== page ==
Oscars host Chris Rock was offended that the Academy Awards honored so many white actors and directors, but only a handful of their black counterparts. Latino leaders were offended at Rock for being offended at the Oscars' whiteness, but not being offended at the exclusion of Latinos, Asians and Native Americans. And Asians were offended by Rock for not only excluding them on the list of offended groups, but also for offending them with an offensive skit.
Got it? Somewhere, GLAAD, the Anti-Defamation League and the Catholic League are probably wondering how they can get in on this, working their own angles about being offended.
It's gotten to the point where you need flow charts and hierarchical trees to figure out who's the most disenfranchised, which groups take priority when it comes to being offended, and how "privilege" cancels out offense in some circumstances.
Take Will and Jada-Pinkett Smith. Two bankable movie stars? Yes. Two thespians at the height of their craft who should be receiving Oscars? No.
Yet they were offended, and cast themselves as victims for not earning Oscar nominations, as if the U.S. Constitution guarantees them the right to win awards. Only in America can a couple worth hundreds of millions claim to be disenfranchised and downtrodden. Will Smith literally purchased movie and music careers for his children, Jaden and Willow, but somehow The Man still has his subjugating boot on Will's jiggy jiggy face, holding him back like those playground bullies in West Philadelphia all those years ago.
On March 15, the Academy of Motion Picture Arts and Sciences apologized for Rock's skit, in which he joked about using the best and brightest accountants to tabulate Oscars votes before bringing out a trio of Asian-American children. The joke played to stereotypes that Asians are industrious, hard-working, intelligent and meek.
Hollywood's heavy-hitters of Asian descent -- including director Ang Lee, Star Trek actor George Takei, ER star Sandra Oh and about 20 others -- prompted the apology with a letter of complaint about Rock's ill-advised skit at the Feb. 28 awards show, according to the Washington Post.
Rock himself has remained silent on the matter. He didn't respond to reporters who reached out to him for comment on the Academy's apology, and Rock's Twitter account includes plenty of references to Donald Trump's alleged racism, but doesn't acknowledge the complaints against him for his Oscars skit.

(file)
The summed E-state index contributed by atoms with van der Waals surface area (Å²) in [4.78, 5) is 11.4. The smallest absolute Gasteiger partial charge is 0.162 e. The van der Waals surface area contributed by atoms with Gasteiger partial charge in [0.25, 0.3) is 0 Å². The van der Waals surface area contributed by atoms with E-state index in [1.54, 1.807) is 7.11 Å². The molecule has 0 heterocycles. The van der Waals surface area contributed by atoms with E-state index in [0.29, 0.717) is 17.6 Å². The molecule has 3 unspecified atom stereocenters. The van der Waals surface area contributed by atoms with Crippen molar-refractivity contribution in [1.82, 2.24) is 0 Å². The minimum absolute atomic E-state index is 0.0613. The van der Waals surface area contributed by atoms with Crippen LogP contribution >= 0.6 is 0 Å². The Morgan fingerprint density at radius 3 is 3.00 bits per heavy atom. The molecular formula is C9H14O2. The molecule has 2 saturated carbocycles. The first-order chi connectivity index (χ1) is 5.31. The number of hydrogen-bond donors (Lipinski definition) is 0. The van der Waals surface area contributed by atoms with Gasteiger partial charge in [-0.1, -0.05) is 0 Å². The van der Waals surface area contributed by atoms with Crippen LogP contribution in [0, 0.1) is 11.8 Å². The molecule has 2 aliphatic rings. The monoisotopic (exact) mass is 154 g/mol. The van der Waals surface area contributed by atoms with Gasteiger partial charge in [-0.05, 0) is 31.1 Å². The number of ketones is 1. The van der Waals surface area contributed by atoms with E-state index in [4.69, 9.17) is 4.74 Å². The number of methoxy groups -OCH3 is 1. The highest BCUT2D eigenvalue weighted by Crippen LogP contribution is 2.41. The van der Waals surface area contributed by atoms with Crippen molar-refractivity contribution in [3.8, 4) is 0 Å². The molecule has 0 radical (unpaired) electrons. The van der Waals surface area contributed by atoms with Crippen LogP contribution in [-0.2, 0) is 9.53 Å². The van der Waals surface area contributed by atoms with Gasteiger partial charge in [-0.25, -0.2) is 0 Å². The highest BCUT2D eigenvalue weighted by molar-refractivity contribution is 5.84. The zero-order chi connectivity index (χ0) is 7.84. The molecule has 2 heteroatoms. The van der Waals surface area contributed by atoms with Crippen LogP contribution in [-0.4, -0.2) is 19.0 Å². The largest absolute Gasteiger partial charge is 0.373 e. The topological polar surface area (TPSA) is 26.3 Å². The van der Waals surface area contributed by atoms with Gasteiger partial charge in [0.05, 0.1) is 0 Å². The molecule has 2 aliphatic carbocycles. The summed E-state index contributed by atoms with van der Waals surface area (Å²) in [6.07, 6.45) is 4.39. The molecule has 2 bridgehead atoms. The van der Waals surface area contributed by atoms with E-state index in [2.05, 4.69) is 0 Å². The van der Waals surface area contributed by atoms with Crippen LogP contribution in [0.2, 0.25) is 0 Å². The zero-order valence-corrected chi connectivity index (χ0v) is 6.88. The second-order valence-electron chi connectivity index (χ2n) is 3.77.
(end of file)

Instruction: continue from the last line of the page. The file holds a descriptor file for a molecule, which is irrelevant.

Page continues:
The Academy has long been a spineless organization, bowing and scraping to anyone who makes a complaint, and has been prone to awarding "make up" Oscars to directors and actors who felt they were snubbed. A famous example was issuing an Academy Award to director Martin Scorcese, who almost certainly deserved to win the award several times over with films like Raging Bull, Taxi Driver and Goodfellas. The Departed, Scorcese's 2006 crime thriller, wasn't his best work, but that's the film that finally won him an Oscar as a sort of apology note from the Academy for choosing films like Dances With Wolves and Ordinary People over Goodfellas and Raging bull, respectively.
Likewise, Leonardo DiCaprio's decade-plus of sulking over his lack of an Oscar win finally earned him an Academy nod for The Revenant, a movie that wasn't unanimously praised by critics or movie-goers.
Maybe the Academy can mollify Rock by tossing him an Oscar if he ever does You Don't Mess With the Zohan 2, and maybe Takei can be persuaded to drop his criticism if he gets a retroactive Oscar for the way he delivered lines like, "Yes, Captain!" in 1982's Star Trek II: The Wrath of Khan.
That's as good a strategy as any, in an age when everyone is offended, all the time. Someone should really tell the people who run the Oscars that bowing and scraping to everyone who says they're offended isn't going to solve the problem, it's simply going to encourage more people to step forward with claims about being offended.
Or the Academy can go the collegiate route and make the Oscars a Safe Space™ for everyone. In fact, that may be the only way to stop the cycle of being offended.
The next time the audience of A-listers and people watching at home are waiting with baited breath for the Best Picture announcement, have a social justice professor from a college like Oberlin walk up to the podium, make a show of opening an envelope, and declare that it wouldn't be fair to single out one movie as the best, because everyone's a winner. People will go home disappointed, but at least they won't be offended.